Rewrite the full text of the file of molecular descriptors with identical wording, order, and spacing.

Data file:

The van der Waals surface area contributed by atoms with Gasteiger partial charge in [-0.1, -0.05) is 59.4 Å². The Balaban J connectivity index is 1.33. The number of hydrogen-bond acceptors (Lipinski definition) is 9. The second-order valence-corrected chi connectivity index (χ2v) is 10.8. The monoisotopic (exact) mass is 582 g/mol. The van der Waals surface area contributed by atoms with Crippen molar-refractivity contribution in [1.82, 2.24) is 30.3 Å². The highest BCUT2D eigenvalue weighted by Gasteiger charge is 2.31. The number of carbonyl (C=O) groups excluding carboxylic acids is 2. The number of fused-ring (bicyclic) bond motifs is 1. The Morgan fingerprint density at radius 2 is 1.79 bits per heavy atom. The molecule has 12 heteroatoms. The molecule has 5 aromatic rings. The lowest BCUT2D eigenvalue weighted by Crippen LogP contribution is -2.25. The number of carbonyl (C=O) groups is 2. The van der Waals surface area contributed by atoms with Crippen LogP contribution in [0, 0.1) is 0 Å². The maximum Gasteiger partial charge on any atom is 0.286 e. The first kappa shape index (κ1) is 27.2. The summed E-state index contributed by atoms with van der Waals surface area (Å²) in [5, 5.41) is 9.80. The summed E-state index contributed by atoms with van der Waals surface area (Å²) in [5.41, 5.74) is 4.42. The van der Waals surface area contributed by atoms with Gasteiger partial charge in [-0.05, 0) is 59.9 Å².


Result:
The van der Waals surface area contributed by atoms with Gasteiger partial charge in [-0.1, -0.05) is 59.4 Å². The Balaban J connectivity index is 1.33. The number of hydrogen-bond acceptors (Lipinski definition) is 9. The second-order valence-corrected chi connectivity index (χ2v) is 10.8. The monoisotopic (exact) mass is 582 g/mol. The van der Waals surface area contributed by atoms with Crippen molar-refractivity contribution in [1.82, 2.24) is 30.3 Å². The highest BCUT2D eigenvalue weighted by Gasteiger charge is 2.31. The number of carbonyl (C=O) groups excluding carboxylic acids is 2. The number of fused-ring (bicyclic) bond motifs is 1. The Morgan fingerprint density at radius 2 is 1.79 bits per heavy atom. The molecule has 12 heteroatoms. The molecule has 5 aromatic rings. The lowest BCUT2D eigenvalue weighted by Crippen LogP contribution is -2.25. The number of carbonyl (C=O) groups is 2. The van der Waals surface area contributed by atoms with Crippen LogP contribution in [0, 0.1) is 0 Å². The maximum Gasteiger partial charge on any atom is 0.286 e. The first kappa shape index (κ1) is 27.2. The summed E-state index contributed by atoms with van der Waals surface area (Å²) in [5, 5.41) is 9.80. The summed E-state index contributed by atoms with van der Waals surface area (Å²) in [5.41, 5.74) is 4.42. The van der Waals surface area contributed by atoms with Gasteiger partial charge in [-0.05, 0) is 59.9 Å².